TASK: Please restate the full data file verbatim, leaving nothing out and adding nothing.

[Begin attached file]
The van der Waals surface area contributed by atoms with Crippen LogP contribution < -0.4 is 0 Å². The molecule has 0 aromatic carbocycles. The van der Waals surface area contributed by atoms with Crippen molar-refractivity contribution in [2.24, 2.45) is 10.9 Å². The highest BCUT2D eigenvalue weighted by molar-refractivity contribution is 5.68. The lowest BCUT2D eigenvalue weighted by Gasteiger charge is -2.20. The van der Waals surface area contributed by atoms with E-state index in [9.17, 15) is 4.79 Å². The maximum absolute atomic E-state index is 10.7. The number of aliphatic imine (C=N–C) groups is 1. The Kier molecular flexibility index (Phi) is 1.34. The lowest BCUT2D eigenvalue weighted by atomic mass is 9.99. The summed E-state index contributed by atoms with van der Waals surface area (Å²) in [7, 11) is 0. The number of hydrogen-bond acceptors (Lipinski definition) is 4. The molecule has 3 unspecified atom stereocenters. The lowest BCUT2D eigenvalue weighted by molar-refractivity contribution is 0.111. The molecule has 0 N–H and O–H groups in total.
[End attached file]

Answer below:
The van der Waals surface area contributed by atoms with Crippen LogP contribution < -0.4 is 0 Å². The molecule has 0 aromatic carbocycles. The van der Waals surface area contributed by atoms with Crippen molar-refractivity contribution in [2.24, 2.45) is 10.9 Å². The highest BCUT2D eigenvalue weighted by molar-refractivity contribution is 5.68. The lowest BCUT2D eigenvalue weighted by Gasteiger charge is -2.20. The van der Waals surface area contributed by atoms with E-state index in [9.17, 15) is 4.79 Å². The maximum absolute atomic E-state index is 10.7. The number of aliphatic imine (C=N–C) groups is 1. The Kier molecular flexibility index (Phi) is 1.34. The lowest BCUT2D eigenvalue weighted by atomic mass is 9.99. The summed E-state index contributed by atoms with van der Waals surface area (Å²) in [7, 11) is 0. The number of hydrogen-bond acceptors (Lipinski definition) is 4. The molecule has 3 unspecified atom stereocenters. The lowest BCUT2D eigenvalue weighted by molar-refractivity contribution is 0.111. The molecule has 0 N–H and O–H groups in total.